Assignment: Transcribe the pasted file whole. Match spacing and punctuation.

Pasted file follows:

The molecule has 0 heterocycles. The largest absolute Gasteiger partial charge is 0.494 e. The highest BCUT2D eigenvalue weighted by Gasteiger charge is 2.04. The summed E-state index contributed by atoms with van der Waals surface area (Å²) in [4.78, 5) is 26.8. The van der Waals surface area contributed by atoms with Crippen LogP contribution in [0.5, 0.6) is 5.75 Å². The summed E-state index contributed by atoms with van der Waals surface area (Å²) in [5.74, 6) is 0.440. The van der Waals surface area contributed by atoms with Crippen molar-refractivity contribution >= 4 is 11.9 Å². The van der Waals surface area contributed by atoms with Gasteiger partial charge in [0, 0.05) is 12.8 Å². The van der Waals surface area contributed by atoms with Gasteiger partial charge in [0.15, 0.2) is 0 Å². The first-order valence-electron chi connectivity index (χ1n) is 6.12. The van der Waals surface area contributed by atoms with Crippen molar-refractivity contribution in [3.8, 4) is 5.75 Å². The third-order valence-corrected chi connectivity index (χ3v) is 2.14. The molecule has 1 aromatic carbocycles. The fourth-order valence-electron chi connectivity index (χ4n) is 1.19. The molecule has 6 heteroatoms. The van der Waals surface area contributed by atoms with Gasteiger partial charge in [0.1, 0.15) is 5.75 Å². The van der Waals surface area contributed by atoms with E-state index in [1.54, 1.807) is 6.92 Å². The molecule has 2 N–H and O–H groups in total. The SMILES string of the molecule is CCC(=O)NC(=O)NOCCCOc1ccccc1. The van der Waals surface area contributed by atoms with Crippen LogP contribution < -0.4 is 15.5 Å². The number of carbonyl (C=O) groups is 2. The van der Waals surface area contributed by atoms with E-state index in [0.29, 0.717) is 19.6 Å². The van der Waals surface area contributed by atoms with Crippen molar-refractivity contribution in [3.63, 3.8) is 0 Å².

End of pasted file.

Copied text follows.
The molecule has 0 heterocycles. The largest absolute Gasteiger partial charge is 0.494 e. The highest BCUT2D eigenvalue weighted by Gasteiger charge is 2.04. The summed E-state index contributed by atoms with van der Waals surface area (Å²) in [4.78, 5) is 26.8. The van der Waals surface area contributed by atoms with Crippen LogP contribution in [0.5, 0.6) is 5.75 Å². The summed E-state index contributed by atoms with van der Waals surface area (Å²) in [5.74, 6) is 0.440. The van der Waals surface area contributed by atoms with Crippen molar-refractivity contribution >= 4 is 11.9 Å². The van der Waals surface area contributed by atoms with Gasteiger partial charge in [0, 0.05) is 12.8 Å². The van der Waals surface area contributed by atoms with Gasteiger partial charge in [0.15, 0.2) is 0 Å². The first-order valence-electron chi connectivity index (χ1n) is 6.12. The van der Waals surface area contributed by atoms with Crippen molar-refractivity contribution in [3.8, 4) is 5.75 Å². The third-order valence-corrected chi connectivity index (χ3v) is 2.14. The molecule has 1 aromatic carbocycles. The fourth-order valence-electron chi connectivity index (χ4n) is 1.19. The molecule has 6 heteroatoms. The van der Waals surface area contributed by atoms with Gasteiger partial charge in [0.1, 0.15) is 5.75 Å². The van der Waals surface area contributed by atoms with E-state index in [1.54, 1.807) is 6.92 Å². The molecule has 2 N–H and O–H groups in total. The SMILES string of the molecule is CCC(=O)NC(=O)NOCCCOc1ccccc1. The van der Waals surface area contributed by atoms with Crippen LogP contribution < -0.4 is 15.5 Å². The number of carbonyl (C=O) groups is 2. The van der Waals surface area contributed by atoms with E-state index in [0.29, 0.717) is 19.6 Å². The van der Waals surface area contributed by atoms with Crippen molar-refractivity contribution in [3.63, 3.8) is 0 Å².